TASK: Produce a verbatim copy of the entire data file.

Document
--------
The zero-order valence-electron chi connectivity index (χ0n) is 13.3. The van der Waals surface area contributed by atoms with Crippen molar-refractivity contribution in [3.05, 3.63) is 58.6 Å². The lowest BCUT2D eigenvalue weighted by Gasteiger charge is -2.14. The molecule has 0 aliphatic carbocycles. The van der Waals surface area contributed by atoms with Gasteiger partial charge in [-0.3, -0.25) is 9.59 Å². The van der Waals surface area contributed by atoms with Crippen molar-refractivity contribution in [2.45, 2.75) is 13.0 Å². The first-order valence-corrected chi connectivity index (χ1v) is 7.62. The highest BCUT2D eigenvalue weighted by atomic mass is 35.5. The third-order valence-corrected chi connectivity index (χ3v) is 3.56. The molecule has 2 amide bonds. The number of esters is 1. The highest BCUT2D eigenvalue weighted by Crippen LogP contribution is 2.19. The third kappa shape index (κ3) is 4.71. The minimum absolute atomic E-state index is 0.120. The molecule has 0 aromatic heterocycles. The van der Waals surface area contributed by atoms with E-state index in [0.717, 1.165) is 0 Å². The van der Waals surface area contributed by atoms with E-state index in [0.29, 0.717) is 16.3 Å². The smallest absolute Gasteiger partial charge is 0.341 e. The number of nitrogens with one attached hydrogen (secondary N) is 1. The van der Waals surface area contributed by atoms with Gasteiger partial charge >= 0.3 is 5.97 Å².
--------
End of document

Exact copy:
The zero-order valence-electron chi connectivity index (χ0n) is 13.3. The van der Waals surface area contributed by atoms with Crippen molar-refractivity contribution in [3.05, 3.63) is 58.6 Å². The lowest BCUT2D eigenvalue weighted by Gasteiger charge is -2.14. The molecule has 0 aliphatic carbocycles. The van der Waals surface area contributed by atoms with Gasteiger partial charge in [-0.3, -0.25) is 9.59 Å². The van der Waals surface area contributed by atoms with Crippen molar-refractivity contribution in [2.45, 2.75) is 13.0 Å². The first-order valence-corrected chi connectivity index (χ1v) is 7.62. The highest BCUT2D eigenvalue weighted by atomic mass is 35.5. The third-order valence-corrected chi connectivity index (χ3v) is 3.56. The molecule has 2 amide bonds. The number of esters is 1. The highest BCUT2D eigenvalue weighted by Crippen LogP contribution is 2.19. The third kappa shape index (κ3) is 4.71. The minimum absolute atomic E-state index is 0.120. The molecule has 0 aromatic heterocycles. The van der Waals surface area contributed by atoms with E-state index in [0.717, 1.165) is 0 Å². The van der Waals surface area contributed by atoms with E-state index in [0.29, 0.717) is 16.3 Å². The smallest absolute Gasteiger partial charge is 0.341 e. The number of nitrogens with one attached hydrogen (secondary N) is 1. The van der Waals surface area contributed by atoms with Gasteiger partial charge >= 0.3 is 5.97 Å².